New Orleans Again

After a trans-Atlantic flight and a missed connection at Chicago’s O’Hare airport we eventually arrived at our son’s home in Little Rock, Arkansas in the early evening – for us it was the early hours of the next day GMT.  So what better thing to do the following morning – bright and early – than to get into a car and drive 450 miles to The Big Easy.

Over the approaching weekend, New Orleans was to be home to a National general knowledge quiz, known as a Quiz Bowl in the US, and our grandson Henry had been selected for the team that would represent his school, Pulaski Heights Middle School in Little Rock, Arkansas.  The team had been successful in the preliminary rounds against other schools in their home state and adjacent states.  Now was the time for the Grand Final.  As it was Memorial Day Weekend, a national holiday, the family had decided to have a long weekend in the city of jazz, Cajun food and the odd bar or two.  And we had arranged to fly in a little earlier than planned to take part.

The road signs as we left Little Rock said we were on the road to Pine Bluff.  It sounded quite an innocent place until we were told it is has 3 1/2 times the National average for violent crimes and property crimes.  It is the second worst metropolitan area for crime in the States after Detroit.  It all looked peaceful and a nice place to live with its green lawns and plenty of trees.  Clearly it isn’t.  We drove as quickly as the speed limit allowed until the town was a blip in the rear-view mirror.

The journey south approximately followed the Arkansas River to its confluence with the Great Mississippi River then following that river till it entered the Gulf of Mexico at New Orleans.  I use the word “follow” but for the most part the Mississippi was obscured by levees, the high earth banks that stop the waters from flooding the vast agricultural plains of the river delta.  The main stretches of water we did see were the Ox Bow Lakes, some several miles long and two or three hundred yards wide, that mark places where the river used to flow before erosion led to a new river course.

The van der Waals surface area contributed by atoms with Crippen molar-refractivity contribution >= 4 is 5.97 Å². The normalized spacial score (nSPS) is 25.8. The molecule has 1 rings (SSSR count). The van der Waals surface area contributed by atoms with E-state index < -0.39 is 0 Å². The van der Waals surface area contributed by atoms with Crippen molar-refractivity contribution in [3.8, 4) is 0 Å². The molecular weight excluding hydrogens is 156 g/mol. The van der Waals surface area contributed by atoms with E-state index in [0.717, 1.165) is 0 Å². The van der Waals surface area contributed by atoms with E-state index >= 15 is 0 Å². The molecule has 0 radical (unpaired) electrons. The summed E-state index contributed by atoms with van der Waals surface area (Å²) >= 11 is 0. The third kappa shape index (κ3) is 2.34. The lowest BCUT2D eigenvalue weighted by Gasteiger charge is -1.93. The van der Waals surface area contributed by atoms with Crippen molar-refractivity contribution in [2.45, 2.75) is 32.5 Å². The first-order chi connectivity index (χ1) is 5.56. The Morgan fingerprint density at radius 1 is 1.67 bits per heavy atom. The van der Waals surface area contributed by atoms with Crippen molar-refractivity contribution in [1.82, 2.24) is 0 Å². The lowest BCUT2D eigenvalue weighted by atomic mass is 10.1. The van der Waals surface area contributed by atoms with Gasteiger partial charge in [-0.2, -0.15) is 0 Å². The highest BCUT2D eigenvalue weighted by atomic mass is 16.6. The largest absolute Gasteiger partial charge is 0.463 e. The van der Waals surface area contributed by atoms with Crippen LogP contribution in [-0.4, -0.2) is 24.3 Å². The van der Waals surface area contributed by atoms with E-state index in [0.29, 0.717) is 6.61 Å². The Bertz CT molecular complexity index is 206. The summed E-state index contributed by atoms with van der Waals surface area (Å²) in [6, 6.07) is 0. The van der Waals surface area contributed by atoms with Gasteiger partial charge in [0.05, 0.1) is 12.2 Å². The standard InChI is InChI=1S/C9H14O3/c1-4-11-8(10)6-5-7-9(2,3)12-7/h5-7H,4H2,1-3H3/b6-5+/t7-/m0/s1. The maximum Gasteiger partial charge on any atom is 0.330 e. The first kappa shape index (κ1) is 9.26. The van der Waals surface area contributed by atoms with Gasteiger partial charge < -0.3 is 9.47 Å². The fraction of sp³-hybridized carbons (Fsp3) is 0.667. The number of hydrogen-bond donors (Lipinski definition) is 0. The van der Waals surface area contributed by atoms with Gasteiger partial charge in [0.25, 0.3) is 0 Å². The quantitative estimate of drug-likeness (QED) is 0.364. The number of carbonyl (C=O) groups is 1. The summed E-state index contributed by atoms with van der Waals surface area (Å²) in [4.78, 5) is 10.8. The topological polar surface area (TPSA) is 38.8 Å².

Beside one of these ox bows we stopped for lunch in Lake Village, AR.  From the outside Rhoda’s Café looked a ramshackle hut and not exactly inviting but our son and his wife had eaten there on previous occasions and told us to reserve judgement until we were inside.  Once inside it was even more ramshackle and even more intimidating.  As you enter there is a high counter separating the dining room from the open kitchen.  The dining area had a collection of tables and chairs, no two pieces the same.  At one table sat Rhoda, a large black lady of about sixty, carefully icing and decorating a large pile of small cakes or cup cakes.

When she saw us come in, Rhoda was immediately instructing the staff to rearrange tables and chairs so that all six of us could sit together, whilst she continued with the cake decorations.  The house speciality is tamales, a traditional Central American concoction of masa, a starchy dough made from corn.  The masa is mixed with various other ingredients, in today’s case it was meat, then wrapped in the leaf of a corn cob, held together by a loop of thin string and steamed.  The result is a cheap and tasty bit of food.  We made an initial order of 24 tamales but soon had to order another dozen.  They were washed down with ice-cold water.

Whilst we ate, Rhoda kept a close eye on us and indicated that we would not be allowed to leave until we had each given her a big hug.  All I can say, or am willing to put in writing, is that there is a lot of Rhoda to hug.  And so we set off back to the highway with full stomachs and memories that would last for a long time.